US cancer death rate hits milestone: 25 years of decline

Maricruz Casares
Enero 11, 2019

The U.S. cancer death rate has hit a milestone: It's been falling for at least 25 years. The data come from Cancer Statistics, 2019, the American Cancer Society's widely-quoted annual report on cancer rates and trends.

There's been a decline in the historic racial gap in cancer death rates, but an economic gap is growing - especially when it comes to deaths that could be prevented by early screening and treatment, better eating and less smoking. He says that smoking is one of the most identifiable causes of various cancers such as lung cancer.

The latest numbers show the cancer death rate has dropped 27 percent since 1991 - with the lung cancer death rate down almost 50 percent among men over that time. Looking ahead, in 2019, the report estimates, 1,762,450 new cases of invasive cancer will be diagnosed in the United States, which is equivalent to more than 4800 cases per day. Between 2012 and 2016, the death rate for liver cancer rose 1.2 percent among men and 2.6 percent among women, while the rate for pancreatic cancer rose 0.3 percent among men.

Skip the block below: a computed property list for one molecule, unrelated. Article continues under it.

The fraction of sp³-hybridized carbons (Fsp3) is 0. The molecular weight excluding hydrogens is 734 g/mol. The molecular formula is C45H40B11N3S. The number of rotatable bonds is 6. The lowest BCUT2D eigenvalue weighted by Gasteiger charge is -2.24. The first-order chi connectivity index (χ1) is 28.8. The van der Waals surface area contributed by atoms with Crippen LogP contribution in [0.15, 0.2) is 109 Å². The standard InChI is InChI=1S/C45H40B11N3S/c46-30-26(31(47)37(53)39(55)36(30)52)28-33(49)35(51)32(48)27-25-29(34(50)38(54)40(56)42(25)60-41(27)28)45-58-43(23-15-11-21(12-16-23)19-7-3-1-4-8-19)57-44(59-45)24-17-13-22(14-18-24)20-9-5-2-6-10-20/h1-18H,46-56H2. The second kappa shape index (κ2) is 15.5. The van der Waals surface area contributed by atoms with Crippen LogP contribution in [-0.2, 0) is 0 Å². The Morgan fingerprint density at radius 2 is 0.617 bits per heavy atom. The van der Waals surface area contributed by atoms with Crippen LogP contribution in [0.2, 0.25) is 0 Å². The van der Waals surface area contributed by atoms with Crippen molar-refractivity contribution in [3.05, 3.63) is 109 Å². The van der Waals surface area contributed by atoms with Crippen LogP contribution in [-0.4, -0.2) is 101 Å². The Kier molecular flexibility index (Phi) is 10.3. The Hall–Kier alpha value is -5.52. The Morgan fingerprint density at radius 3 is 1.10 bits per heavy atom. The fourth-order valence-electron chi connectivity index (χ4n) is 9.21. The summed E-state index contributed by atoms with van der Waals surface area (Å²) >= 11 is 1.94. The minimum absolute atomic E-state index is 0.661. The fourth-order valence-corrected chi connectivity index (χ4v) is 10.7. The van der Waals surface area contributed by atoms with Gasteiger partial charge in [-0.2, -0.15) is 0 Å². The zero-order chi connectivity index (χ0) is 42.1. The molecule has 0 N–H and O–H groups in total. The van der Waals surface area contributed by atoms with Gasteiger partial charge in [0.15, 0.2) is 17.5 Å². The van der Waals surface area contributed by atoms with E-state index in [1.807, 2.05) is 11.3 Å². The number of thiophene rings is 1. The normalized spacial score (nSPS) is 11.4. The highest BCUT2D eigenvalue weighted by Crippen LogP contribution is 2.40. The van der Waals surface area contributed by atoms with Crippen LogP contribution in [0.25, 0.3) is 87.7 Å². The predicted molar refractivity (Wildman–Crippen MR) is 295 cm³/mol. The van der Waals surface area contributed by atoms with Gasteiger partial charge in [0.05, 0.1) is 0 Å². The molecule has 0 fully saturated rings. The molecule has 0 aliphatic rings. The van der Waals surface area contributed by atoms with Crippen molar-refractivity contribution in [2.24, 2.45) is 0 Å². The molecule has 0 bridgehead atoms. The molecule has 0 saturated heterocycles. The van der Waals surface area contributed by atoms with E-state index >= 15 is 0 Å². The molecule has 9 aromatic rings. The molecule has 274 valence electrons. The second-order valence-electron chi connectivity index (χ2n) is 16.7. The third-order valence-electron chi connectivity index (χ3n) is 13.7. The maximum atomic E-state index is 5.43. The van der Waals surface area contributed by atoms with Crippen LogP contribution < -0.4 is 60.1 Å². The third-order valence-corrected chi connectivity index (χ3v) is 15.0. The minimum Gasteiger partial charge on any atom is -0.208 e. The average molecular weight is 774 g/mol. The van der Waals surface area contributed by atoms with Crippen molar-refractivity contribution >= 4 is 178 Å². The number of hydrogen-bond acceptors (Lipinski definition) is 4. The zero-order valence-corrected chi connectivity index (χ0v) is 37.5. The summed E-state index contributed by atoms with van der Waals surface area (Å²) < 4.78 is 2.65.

However, the impact of obesity on cancer risk is hard to investigate from other behaviors or attributes people with obesity may have, particularly related to diet. For example, in the early 1970s, colon cancer death rates were 20 percent lower in poor counties, and today they are 35 percent higher, when compared with people living in richer counties, Siegel said.

Cancer is the second most common cause of death among children ages 1 to 14 years in the USA, after accidents. Moreover, the study only looked at a subset of cases.

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Ortner tells KLIN News that it's not all good news. But now obesity accounts for a third of liver cancer deaths, and is more of a factor than hepatitis, Siegel said.

Still, the decline in cancer-related mortality does not affect the entire American population equally. "But we have a long way to go". While she celebrated the progress made, she also noted that the report showed that where a patient lives can dictate their chances of surviving cancer and that many patients cannot access high-quality care or be involved in research.

Still, disparities may persist because "socioeconomic status plays a pivotal role in cancer incidence and survival", Theodorescu said. Cancer outcomes differ among racial/ethnic groups The rates of new cancer cases and cancer deaths vary quite a bit among racial and ethnic groups, with rates generally highest among African Americans and lowest for Asian Americans.

"What you see is a tragedy of increasing rates of obesity, which is now a risk for certain types of cancer; more clearly identified higher rates of tobacco use; and issues with access to cancer screening and prevention strategies and probably issues with access to diagnostic and therapeutic approaches to cancer", he added.

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